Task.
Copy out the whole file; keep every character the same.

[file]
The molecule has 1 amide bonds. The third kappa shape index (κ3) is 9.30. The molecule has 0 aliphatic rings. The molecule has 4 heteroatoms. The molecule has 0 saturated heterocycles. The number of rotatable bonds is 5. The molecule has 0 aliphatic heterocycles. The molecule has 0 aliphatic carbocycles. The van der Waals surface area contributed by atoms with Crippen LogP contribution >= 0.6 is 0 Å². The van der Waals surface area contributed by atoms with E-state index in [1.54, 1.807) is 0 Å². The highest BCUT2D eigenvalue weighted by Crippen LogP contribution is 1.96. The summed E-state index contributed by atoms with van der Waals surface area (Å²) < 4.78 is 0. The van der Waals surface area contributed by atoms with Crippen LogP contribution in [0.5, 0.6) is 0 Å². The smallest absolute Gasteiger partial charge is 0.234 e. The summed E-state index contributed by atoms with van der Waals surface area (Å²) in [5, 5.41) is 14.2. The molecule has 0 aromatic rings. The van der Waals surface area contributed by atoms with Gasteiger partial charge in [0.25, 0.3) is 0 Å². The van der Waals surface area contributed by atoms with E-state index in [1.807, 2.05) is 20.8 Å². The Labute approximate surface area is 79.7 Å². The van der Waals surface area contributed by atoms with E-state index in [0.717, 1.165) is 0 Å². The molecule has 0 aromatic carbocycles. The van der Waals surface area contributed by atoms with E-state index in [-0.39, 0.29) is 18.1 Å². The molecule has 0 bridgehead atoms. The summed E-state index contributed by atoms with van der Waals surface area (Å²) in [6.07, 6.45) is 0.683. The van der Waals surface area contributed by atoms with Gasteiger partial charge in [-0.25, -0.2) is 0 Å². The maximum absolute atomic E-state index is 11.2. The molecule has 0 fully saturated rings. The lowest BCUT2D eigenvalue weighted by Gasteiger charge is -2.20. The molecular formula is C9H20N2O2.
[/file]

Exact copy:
The molecule has 1 amide bonds. The third kappa shape index (κ3) is 9.30. The molecule has 0 aliphatic rings. The molecule has 4 heteroatoms. The molecule has 0 saturated heterocycles. The number of rotatable bonds is 5. The molecule has 0 aliphatic heterocycles. The molecule has 0 aliphatic carbocycles. The van der Waals surface area contributed by atoms with Crippen LogP contribution >= 0.6 is 0 Å². The van der Waals surface area contributed by atoms with E-state index in [1.54, 1.807) is 0 Å². The highest BCUT2D eigenvalue weighted by Crippen LogP contribution is 1.96. The summed E-state index contributed by atoms with van der Waals surface area (Å²) < 4.78 is 0. The van der Waals surface area contributed by atoms with Crippen LogP contribution in [0.5, 0.6) is 0 Å². The smallest absolute Gasteiger partial charge is 0.234 e. The summed E-state index contributed by atoms with van der Waals surface area (Å²) in [5, 5.41) is 14.2. The molecule has 0 aromatic rings. The van der Waals surface area contributed by atoms with Gasteiger partial charge in [0.25, 0.3) is 0 Å². The van der Waals surface area contributed by atoms with E-state index in [1.807, 2.05) is 20.8 Å². The Labute approximate surface area is 79.7 Å². The van der Waals surface area contributed by atoms with E-state index in [0.717, 1.165) is 0 Å². The molecule has 0 aromatic carbocycles. The van der Waals surface area contributed by atoms with E-state index in [-0.39, 0.29) is 18.1 Å². The molecule has 0 bridgehead atoms. The summed E-state index contributed by atoms with van der Waals surface area (Å²) in [6.07, 6.45) is 0.683. The van der Waals surface area contributed by atoms with Gasteiger partial charge in [-0.25, -0.2) is 0 Å². The maximum absolute atomic E-state index is 11.2. The molecule has 0 fully saturated rings. The lowest BCUT2D eigenvalue weighted by Gasteiger charge is -2.20. The molecular formula is C9H20N2O2.